Putting LCC to work.

The main body of the LCC and its practical application, including all 4 published versions of Book 1 with their inserts: the 1959 tan cover; the 1959 light green cover Japanese edition; the 1970‘s white cover, which adds an illustrated River Trip to the 1959 edition, and the currently available Fourth Edition, 2001.

The authorization code is the first word on Page 198 of the Fourth Edition of the LCCTO.

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Putting LCC to work.

Postby Fer Carranza » Sat Jan 10, 2009 11:27 am

Hi, I´m taking again before a few years an aproach to unusual scales that I created for composition. I was doing it several years ago, before I meet the LCC. Now, I want to order these scales into the tonal orders gived by the book. In example in a scale named Azul with this notes: C-Db-E-F-G#-A-Bb, I categorized it like Horizontal 12 tonal order, by the presence of F (IV) and horizontal by the abscence of #IV. Is this right??? You should do it in that way???? thanks!!!!!!
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Postby Andrew » Sun Jan 11, 2009 2:41 am

The scale does have a very dominant sound, so you could call it a Bb Lydian (II) ten tone order scale, because of the presence of the G#.
"Life finds a way"- Wayne Shorter
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Postby sandywilliams » Sun Jan 11, 2009 9:42 am

Fernando,
I think your analysis is correct if you are using it in a horizontal manner with C as the key. Those same notes are very close to what is commonly called the Db augmented scale, Db, E,F.G#,A, C. Though this scale isn’t found in the LCC book you can certainly use the Concept to put it in the context of tonal gravity. The Db aug scale is just a Db augmented triad with half-step approaches to each note. You could say the Db aug scale is a combination of a Db augmented triad and a C augmented triad. Looking at your scale vertically, it would fall into the Db nine-tone tonal order. This would still be the case with the Bb note added.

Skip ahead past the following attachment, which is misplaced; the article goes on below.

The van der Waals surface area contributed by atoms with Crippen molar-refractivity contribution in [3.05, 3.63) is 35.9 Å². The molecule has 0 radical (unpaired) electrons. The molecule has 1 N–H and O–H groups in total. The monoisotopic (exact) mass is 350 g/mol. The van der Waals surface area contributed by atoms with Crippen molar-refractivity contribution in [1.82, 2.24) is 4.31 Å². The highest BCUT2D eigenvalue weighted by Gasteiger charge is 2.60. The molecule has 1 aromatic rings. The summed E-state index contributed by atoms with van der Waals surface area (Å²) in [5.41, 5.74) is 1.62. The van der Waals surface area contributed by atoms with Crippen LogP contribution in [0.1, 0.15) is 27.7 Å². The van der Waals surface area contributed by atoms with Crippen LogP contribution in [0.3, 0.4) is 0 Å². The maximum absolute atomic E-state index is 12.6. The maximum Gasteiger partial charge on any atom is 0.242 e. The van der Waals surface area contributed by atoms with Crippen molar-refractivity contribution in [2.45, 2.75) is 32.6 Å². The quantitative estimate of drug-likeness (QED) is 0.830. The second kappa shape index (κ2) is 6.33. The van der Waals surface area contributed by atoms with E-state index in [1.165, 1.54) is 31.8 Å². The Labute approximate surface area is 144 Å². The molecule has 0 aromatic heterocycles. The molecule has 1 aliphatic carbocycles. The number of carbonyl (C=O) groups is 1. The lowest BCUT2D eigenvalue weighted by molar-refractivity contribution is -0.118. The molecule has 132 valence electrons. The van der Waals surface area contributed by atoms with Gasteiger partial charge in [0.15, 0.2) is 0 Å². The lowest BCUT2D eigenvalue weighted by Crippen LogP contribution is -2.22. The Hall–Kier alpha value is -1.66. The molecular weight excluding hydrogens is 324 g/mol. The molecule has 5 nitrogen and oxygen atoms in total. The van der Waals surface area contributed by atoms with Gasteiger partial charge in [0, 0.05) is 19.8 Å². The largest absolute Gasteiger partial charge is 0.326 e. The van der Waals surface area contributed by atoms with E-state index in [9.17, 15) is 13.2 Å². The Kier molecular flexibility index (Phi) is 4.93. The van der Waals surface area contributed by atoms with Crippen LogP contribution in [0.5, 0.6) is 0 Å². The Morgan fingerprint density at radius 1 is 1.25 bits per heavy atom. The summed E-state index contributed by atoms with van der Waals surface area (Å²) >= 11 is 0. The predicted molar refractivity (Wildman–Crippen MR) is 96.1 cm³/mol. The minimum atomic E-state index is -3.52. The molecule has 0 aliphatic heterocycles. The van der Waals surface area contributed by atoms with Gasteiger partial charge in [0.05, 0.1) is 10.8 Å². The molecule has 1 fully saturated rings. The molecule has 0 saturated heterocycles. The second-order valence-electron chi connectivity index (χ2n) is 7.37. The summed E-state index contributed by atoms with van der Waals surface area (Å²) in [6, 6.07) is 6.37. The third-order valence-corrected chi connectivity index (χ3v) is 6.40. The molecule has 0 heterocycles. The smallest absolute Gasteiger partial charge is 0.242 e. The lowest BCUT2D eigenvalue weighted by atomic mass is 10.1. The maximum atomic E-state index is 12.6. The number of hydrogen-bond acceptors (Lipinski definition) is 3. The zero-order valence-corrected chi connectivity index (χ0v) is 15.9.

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Postby Fer Carranza » Sun Jan 11, 2009 11:26 am

thanks for your approaches to this subject!!!!! Your points of views brings to me new landscapes to work harmonically with this scale that I never thinked. One can addapt the order of the notes to put it to work vertically like you said. thanks again,
Fernando
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Postby chespernevins » Mon Jan 12, 2009 9:16 am

There are so many possibilities with the LCC, right?

Here's another way to look at it:

If you think the scale has a horizontal character, look for a major or minor triad that the scale resolves to.

I can hear this collection of notes resolving to an F Major triad. (it's not the only one, but it may be the strongest one. There's a Db major triad and an A Major triad, but neither of those have a fourth up from Db or A for us to clearly determine its horizontal nature).

So, given the horizontal resolution to an F Major triad, the scale could be called BbVh (10TO). It could also be Db IIIh (9TO). And it could be F Ih (11TO).